On Monday morning, April 27, we stood on the edge of the Sea of Galilee and looked out. To the left rose Golan Heights, to the right Galilee. All over Israel, sirens rang out and people stood still for two minutes, in remembrance of the Holocaust and its 6 million victims.
We landed by coincidence in that moment at the spot, where history and the Bible tell us Jesus delivered the Sermon on the Mount. It seemed to me the perfect place to reflect on one of history’s most appalling episodes.
“Blessed are those who mourn, for they will be comforted.”
The timing, like much of our visit to the Holy Lands, felt surreal.
Israel remains a study in contrasts — stark deserts and fertile valleys; the Dead Sea, the lowest point on earth, and Mount Meron, four thousand feet about sea level; a civilization dating back millions of years to the Paleolithic period, a country that will turn just 69 on May 14. Due to low water levels and declining stock, the government pays 500 fisherman NOT to fish on the Sea of Galilee, which is actually Israel’s biggest fresh water lake.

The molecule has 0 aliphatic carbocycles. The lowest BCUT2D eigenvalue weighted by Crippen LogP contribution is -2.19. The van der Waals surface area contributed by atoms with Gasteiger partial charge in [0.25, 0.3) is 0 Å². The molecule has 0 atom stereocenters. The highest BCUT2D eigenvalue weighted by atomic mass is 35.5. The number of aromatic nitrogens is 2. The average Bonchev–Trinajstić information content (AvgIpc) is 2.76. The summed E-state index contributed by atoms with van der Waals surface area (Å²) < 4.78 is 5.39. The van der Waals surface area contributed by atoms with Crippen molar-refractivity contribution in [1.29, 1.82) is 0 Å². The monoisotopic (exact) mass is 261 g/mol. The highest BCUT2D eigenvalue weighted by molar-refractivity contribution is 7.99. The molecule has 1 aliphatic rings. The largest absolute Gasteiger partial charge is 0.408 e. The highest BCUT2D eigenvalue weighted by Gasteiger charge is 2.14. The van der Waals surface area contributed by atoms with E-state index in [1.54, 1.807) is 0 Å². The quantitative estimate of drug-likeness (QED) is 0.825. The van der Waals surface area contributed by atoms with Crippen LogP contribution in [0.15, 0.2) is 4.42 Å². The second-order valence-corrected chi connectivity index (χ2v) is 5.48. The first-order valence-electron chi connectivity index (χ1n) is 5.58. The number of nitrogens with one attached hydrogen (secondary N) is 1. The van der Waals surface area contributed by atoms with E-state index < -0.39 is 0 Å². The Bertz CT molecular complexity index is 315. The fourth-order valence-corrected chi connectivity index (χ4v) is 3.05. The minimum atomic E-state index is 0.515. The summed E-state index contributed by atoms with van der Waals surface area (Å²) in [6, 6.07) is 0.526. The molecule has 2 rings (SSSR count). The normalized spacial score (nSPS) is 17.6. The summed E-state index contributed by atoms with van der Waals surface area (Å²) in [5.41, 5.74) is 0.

The country sits between two tectonic plates, the African and the Arabian, and its politics have been as volatile as its land. For the freedom to live peacefully in its homeland, Israelis live in a state of war.
“The strong survive, the weak are erased,” Israeli Prime Minister Benjamin Netanyahu said at the Holocaust Remembrance ceremony. “The lesson is that we must be able to defend ourselves, by ourselves, against all threats and all enemies.”
I love this picture because it celebrates peace in a place where Jesus is said to have performed many of his greatest miracles and it offers the possibility that we are not alone in our struggles.
Here’s to peace in the Holy Lands, may God bless them all.